US6205639Jun 2, 1999Mar 27, 2001Valinge Aluminum AbMethod for making a building board
US6209278Oct 12, 1999Apr 3, 2001Kronotex GmbhFlooring panel
US6216403Feb 4, 1999Apr 17, 2001Vsl International AgMethod, member, and tendon for constructing an anchoring device
US6216409Jan 25, 1999Apr 17, 2001Valerie RoyCladding panel for floors, walls or the like
US6314701Feb 9, 1999Nov 13, 2001Steven C. MeyersonConstruction panel and method
US6324803Oct 5, 2000Dec 4, 2001VäLINGE ALUMINUM ABSystem for joining building boards
US6332733Apr 25, 2000Dec 25, 2001Hamberger Industriewerke GmbhJoint
US6345481Apr 12, 1999Feb 12, 2002Premark Rwp Holdings, Inc.Article with interlocking edges and covering product prepared therefrom
US6438919Jun 18, 1998Aug 27, 2002M. KaindlBuilding component structure, or building components
US6446405Oct 6, 2000Sep 10, 2002Valinge Aluminium AbLocking system and flooring board
US6490836Dec 23, 1999Dec 10, 2002Unilin Beheer B.V. Besloten VennootschapFloor panel with edge connectors
US6497079Nov 14, 2000Dec 24, 2002E.F.P. Floor Products GmbhMechanical panel connection
US6505452Oct 9, 2000Jan 14, 2003Akzenta Paneele + Profile GmbhPanel and fastening system for panels
US6510665Sep 18, 2001Jan 28, 2003Valinge Aluminum AbLocking system for mechanical joining of floorboards and method for production thereof
US6516579Mar 24, 2000Feb 11, 2003Tony PervanSystem for joining building boards
US6532709Mar 19, 2002Mar 18, 2003Valinge Aluminium AbLocking system and flooring board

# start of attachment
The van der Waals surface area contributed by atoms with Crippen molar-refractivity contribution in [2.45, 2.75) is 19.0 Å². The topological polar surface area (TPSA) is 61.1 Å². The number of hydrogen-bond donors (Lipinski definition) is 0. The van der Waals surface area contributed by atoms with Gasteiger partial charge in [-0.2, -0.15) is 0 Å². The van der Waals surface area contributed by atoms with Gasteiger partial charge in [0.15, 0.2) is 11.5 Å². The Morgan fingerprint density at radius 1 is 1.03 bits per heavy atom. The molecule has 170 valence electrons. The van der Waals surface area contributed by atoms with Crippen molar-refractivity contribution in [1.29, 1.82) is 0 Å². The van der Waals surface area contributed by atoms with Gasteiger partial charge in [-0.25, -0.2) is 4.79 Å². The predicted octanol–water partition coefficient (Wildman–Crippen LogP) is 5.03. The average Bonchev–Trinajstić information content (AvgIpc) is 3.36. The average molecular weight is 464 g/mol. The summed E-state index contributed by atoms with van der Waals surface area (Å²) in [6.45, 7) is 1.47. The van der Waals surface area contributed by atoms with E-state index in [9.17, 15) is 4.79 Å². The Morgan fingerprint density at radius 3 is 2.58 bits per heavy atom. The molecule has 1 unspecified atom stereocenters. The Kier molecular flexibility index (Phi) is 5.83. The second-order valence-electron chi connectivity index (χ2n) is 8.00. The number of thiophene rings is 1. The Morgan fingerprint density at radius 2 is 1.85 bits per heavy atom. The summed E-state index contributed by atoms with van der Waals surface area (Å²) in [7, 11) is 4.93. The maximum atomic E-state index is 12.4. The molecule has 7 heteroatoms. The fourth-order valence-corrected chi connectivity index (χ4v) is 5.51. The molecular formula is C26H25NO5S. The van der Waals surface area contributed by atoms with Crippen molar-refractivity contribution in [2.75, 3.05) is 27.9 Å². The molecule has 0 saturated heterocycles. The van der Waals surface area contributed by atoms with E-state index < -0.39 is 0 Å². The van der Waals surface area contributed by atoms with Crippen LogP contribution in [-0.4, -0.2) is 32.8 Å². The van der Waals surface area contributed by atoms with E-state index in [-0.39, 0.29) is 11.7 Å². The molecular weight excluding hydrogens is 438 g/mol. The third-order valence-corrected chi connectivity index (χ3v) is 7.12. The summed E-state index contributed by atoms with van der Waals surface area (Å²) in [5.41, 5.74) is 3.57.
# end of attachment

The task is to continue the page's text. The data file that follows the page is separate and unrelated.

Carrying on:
US6536178Sep 29, 2000Mar 25, 2003Pergo (Europe) AbVertically joined floor elements comprising a combination of different floor elements
US6647689Jul 26, 2002Nov 18, 2003E.F.P. Floor Products GmbhPanel, particularly a flooring panel
US6670019Oct 24, 1997Dec 30, 2003Ab GolvabiaArrangement for jointing together adjacent pieces of floor covering material
US6679011Apr 26, 2002Jan 20, 2004Certainteed CorporationBuilding panel as a covering for building surfaces and method of applying
US6763643Sep 27, 1999Jul 20, 2004Pergo (Europe) AbFlooring material comprising flooring elements which are assembled by means of separate joining elements
US6769219Jul 15, 2002Aug 3, 2004Hulsta-Werke Huls Gmbh & Co.Panel elements
US6854235Nov 14, 2003Feb 15, 2005Pergo (Europe) AbFlooring material, comprising board shaped floor elements which are intended to be joined vertically
US6862857Sep 30, 2002Mar 8, 2005Kronotec AgStructural panels and method of connecting same
US6874292Oct 9, 2002Apr 5, 2005Unilin Beheer Bv, Besloten VennootschapFloor panels with edge connectors
US6933043Jun 26, 2000Aug 23, 2005Lg Chem, Ltd.Decorative floor covering comprising polyethylene terephthalate film layer in surface layer and manufacturing method of the same
US7022189Jun 12, 2002Apr 4, 2006Delle Vedove Levigatrici SpaVacuum painting head and relative painting method
US7040068Sep 27, 2002May 9, 2006Unilin Beheer B.V., Besloten VennootschapFloor panels with edge connectors
US7356971Jan 28, 2007Apr 15, 2008Valinge Innovation AbLocking system for floorboards
US7398625Jan 30, 2006Jul 15, 2008Valinge Innovation AbLocking system for floorboards
US20010029720Mar 26, 2001Oct 18, 2001Darko PervanMethod for making a building board
US20010034992Mar 7, 2001Nov 1, 2001Stefan PletzerMechanical panel connection
US20020007608Sep 18, 2001Jan 24, 2002Darko PervanLocking system for floorboards
US20020007609Sep 18, 2001Jan 24, 2002Darko PervanLocking system for mechanical joining of floorboards and method for production thereof
US20020014047Jun 12, 2001Feb 7, 2002Thiers Bernard Paul JosephFloor covering, floor panels for forming such floor covering, and method for realizing such floor panels